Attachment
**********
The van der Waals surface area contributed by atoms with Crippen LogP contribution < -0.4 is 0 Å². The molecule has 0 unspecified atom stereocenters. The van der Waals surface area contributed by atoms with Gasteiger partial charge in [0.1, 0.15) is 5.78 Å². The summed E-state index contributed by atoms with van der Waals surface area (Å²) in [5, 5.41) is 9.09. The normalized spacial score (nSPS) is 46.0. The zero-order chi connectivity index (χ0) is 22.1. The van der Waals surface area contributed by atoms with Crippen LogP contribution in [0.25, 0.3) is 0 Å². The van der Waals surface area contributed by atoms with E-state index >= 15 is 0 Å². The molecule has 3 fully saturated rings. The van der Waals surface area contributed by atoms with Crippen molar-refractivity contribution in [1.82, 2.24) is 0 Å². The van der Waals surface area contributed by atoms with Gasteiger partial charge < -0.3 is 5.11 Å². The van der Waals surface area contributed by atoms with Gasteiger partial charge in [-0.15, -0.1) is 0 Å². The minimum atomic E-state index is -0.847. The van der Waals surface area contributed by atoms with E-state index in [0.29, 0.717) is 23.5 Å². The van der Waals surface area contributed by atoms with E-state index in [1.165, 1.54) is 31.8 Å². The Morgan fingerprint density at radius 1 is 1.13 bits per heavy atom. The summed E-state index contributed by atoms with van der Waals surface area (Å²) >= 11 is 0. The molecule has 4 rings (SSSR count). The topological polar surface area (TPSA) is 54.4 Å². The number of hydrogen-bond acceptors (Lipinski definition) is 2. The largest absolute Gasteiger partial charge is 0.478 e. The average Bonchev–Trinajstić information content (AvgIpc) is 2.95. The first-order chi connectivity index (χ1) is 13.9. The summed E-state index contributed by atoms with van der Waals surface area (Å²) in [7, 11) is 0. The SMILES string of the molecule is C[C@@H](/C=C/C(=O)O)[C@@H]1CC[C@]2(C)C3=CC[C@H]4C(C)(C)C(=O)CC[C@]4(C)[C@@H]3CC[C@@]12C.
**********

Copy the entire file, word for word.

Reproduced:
The van der Waals surface area contributed by atoms with Crippen LogP contribution < -0.4 is 0 Å². The molecule has 0 unspecified atom stereocenters. The van der Waals surface area contributed by atoms with Gasteiger partial charge in [0.1, 0.15) is 5.78 Å². The summed E-state index contributed by atoms with van der Waals surface area (Å²) in [5, 5.41) is 9.09. The normalized spacial score (nSPS) is 46.0. The zero-order chi connectivity index (χ0) is 22.1. The van der Waals surface area contributed by atoms with Crippen LogP contribution in [0.25, 0.3) is 0 Å². The van der Waals surface area contributed by atoms with E-state index >= 15 is 0 Å². The molecule has 3 fully saturated rings. The van der Waals surface area contributed by atoms with Crippen molar-refractivity contribution in [1.82, 2.24) is 0 Å². The van der Waals surface area contributed by atoms with Gasteiger partial charge < -0.3 is 5.11 Å². The van der Waals surface area contributed by atoms with Gasteiger partial charge in [-0.15, -0.1) is 0 Å². The minimum atomic E-state index is -0.847. The van der Waals surface area contributed by atoms with E-state index in [0.29, 0.717) is 23.5 Å². The van der Waals surface area contributed by atoms with E-state index in [1.165, 1.54) is 31.8 Å². The Morgan fingerprint density at radius 1 is 1.13 bits per heavy atom. The summed E-state index contributed by atoms with van der Waals surface area (Å²) >= 11 is 0. The molecule has 4 rings (SSSR count). The topological polar surface area (TPSA) is 54.4 Å². The number of hydrogen-bond acceptors (Lipinski definition) is 2. The largest absolute Gasteiger partial charge is 0.478 e. The average Bonchev–Trinajstić information content (AvgIpc) is 2.95. The first-order chi connectivity index (χ1) is 13.9. The summed E-state index contributed by atoms with van der Waals surface area (Å²) in [7, 11) is 0. The SMILES string of the molecule is C[C@@H](/C=C/C(=O)O)[C@@H]1CC[C@]2(C)C3=CC[C@H]4C(C)(C)C(=O)CC[C@]4(C)[C@@H]3CC[C@@]12C.